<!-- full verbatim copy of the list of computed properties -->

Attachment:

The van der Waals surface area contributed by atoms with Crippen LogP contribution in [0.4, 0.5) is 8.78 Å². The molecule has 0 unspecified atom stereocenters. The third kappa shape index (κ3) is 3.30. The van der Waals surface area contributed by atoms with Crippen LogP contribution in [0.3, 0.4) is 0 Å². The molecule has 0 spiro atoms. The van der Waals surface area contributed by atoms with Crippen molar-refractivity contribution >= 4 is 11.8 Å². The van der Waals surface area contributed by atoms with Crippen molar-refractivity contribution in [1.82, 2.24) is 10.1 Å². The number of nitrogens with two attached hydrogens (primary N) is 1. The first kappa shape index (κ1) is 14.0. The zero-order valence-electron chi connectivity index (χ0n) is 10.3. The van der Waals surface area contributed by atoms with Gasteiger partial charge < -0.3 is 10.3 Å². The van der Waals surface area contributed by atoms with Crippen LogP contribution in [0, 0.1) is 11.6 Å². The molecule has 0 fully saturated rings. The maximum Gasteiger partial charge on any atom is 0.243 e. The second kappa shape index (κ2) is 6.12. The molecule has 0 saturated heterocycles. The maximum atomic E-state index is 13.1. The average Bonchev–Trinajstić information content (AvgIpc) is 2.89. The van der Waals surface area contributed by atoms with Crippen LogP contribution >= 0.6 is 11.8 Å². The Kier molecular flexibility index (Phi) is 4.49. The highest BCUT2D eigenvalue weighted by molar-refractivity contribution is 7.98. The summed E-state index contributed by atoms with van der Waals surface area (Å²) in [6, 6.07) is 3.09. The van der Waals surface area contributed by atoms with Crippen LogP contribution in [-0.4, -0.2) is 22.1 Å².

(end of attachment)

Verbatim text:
The van der Waals surface area contributed by atoms with Crippen LogP contribution in [0.4, 0.5) is 8.78 Å². The molecule has 0 unspecified atom stereocenters. The third kappa shape index (κ3) is 3.30. The van der Waals surface area contributed by atoms with Crippen LogP contribution in [0.3, 0.4) is 0 Å². The molecule has 0 spiro atoms. The van der Waals surface area contributed by atoms with Crippen molar-refractivity contribution >= 4 is 11.8 Å². The van der Waals surface area contributed by atoms with Crippen molar-refractivity contribution in [1.82, 2.24) is 10.1 Å². The number of nitrogens with two attached hydrogens (primary N) is 1. The first kappa shape index (κ1) is 14.0. The zero-order valence-electron chi connectivity index (χ0n) is 10.3. The van der Waals surface area contributed by atoms with Gasteiger partial charge < -0.3 is 10.3 Å². The van der Waals surface area contributed by atoms with Crippen LogP contribution in [0, 0.1) is 11.6 Å². The molecule has 0 fully saturated rings. The maximum Gasteiger partial charge on any atom is 0.243 e. The second kappa shape index (κ2) is 6.12. The molecule has 0 saturated heterocycles. The maximum atomic E-state index is 13.1. The average Bonchev–Trinajstić information content (AvgIpc) is 2.89. The van der Waals surface area contributed by atoms with Crippen LogP contribution >= 0.6 is 11.8 Å². The Kier molecular flexibility index (Phi) is 4.49. The highest BCUT2D eigenvalue weighted by molar-refractivity contribution is 7.98. The summed E-state index contributed by atoms with van der Waals surface area (Å²) in [6, 6.07) is 3.09. The van der Waals surface area contributed by atoms with Crippen LogP contribution in [-0.4, -0.2) is 22.1 Å².